Status Update: Joe thinks his boss is an idiot!

by Joe Lavelle on April 11, 2011

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It’s understandable . . . everyone needs to blow off some steam about their job in general or their boss specifically once in a while.  You can vent to your spouse at the dinner table or maybe have a phone conversation with a trusted friend after a particularly hard day at the office.  But, think twice before making the decision to share your feelings with the vast, public world of Facebook and Twitter.  You may find yourself without a job to complain about.

A recent article with the straightforward title of “Your employer wants you to shut your big cybermouth!” points to the growing number of instances in which workers are being fired as a result of their online activity.  From complaining about your supervisor through a “tweet” to being caught complaining about your newest client on a cell phone video that gets posted on YouTube to using your work account for some questionable personal activity, employers are cracking down on private online activity.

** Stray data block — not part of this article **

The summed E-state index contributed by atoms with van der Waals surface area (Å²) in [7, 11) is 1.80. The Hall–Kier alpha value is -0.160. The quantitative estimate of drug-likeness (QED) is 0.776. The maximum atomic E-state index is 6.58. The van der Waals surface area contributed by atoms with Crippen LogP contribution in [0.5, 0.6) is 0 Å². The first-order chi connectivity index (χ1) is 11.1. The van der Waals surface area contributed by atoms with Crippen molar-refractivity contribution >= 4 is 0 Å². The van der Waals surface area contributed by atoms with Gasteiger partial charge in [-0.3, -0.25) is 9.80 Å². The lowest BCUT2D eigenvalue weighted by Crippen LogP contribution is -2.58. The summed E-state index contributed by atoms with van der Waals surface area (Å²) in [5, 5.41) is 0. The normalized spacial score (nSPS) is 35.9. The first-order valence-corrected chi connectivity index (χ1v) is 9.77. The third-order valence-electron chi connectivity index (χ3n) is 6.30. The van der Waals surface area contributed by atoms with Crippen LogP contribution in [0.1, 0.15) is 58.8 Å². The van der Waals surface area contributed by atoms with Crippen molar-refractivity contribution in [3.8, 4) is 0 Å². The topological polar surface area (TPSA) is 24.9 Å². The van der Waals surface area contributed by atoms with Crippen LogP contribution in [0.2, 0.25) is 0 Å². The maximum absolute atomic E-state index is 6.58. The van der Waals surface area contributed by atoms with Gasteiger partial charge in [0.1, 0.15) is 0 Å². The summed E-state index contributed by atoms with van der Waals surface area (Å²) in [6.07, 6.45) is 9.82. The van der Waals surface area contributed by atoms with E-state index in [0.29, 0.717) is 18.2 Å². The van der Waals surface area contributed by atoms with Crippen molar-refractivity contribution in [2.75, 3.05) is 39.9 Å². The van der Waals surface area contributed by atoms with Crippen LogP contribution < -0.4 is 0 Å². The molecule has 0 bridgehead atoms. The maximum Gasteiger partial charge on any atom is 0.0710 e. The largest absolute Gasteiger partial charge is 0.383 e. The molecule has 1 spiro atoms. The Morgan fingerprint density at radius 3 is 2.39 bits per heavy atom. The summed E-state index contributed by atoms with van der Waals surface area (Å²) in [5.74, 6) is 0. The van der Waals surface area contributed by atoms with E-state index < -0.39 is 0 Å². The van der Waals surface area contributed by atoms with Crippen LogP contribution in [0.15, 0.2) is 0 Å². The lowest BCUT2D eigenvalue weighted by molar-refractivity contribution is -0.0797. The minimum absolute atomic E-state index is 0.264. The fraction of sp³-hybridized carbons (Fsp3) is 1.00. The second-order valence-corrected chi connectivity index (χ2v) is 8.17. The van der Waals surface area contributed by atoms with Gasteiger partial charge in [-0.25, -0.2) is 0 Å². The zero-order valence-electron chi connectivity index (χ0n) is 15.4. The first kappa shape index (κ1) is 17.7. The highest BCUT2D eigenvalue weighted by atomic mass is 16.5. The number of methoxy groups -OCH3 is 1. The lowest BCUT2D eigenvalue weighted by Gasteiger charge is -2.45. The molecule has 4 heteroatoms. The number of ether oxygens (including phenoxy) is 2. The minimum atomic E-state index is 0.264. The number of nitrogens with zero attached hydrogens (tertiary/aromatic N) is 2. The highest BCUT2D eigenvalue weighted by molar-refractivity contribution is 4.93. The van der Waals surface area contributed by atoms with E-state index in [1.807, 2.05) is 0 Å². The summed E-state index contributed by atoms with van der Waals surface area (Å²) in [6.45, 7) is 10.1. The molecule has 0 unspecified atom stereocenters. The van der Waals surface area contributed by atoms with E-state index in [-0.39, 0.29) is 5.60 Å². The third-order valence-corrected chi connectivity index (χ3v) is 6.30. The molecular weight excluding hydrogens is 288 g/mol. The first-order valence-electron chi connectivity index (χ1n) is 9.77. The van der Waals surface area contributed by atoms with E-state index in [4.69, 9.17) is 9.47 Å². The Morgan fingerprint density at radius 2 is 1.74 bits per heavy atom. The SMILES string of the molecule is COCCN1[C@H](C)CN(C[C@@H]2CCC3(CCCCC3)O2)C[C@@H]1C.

In the courts, employees who lost their jobs are arguing that expressing frustration on sites such as Facebook is a matter of free speech, and infringing on these social networking accounts is a hit on our right to privacy.  However, interpretation of the law as it applies to cyberspace and other technology is still in its infancy and it appears that the courts are tending to favor the corporations and employers that are placing these restrictions on their workers’ online activity.

To what extent do you think employees need to use discretion when discussing their jobs through social media?  While probably not the best way to argue that you deserve a promotion, should employees be fired for speaking out against their bosses in a public forum?  Or, if the quality of work performance isn’t compromised, should people be allowed this outlet for sharing frustrations?

 

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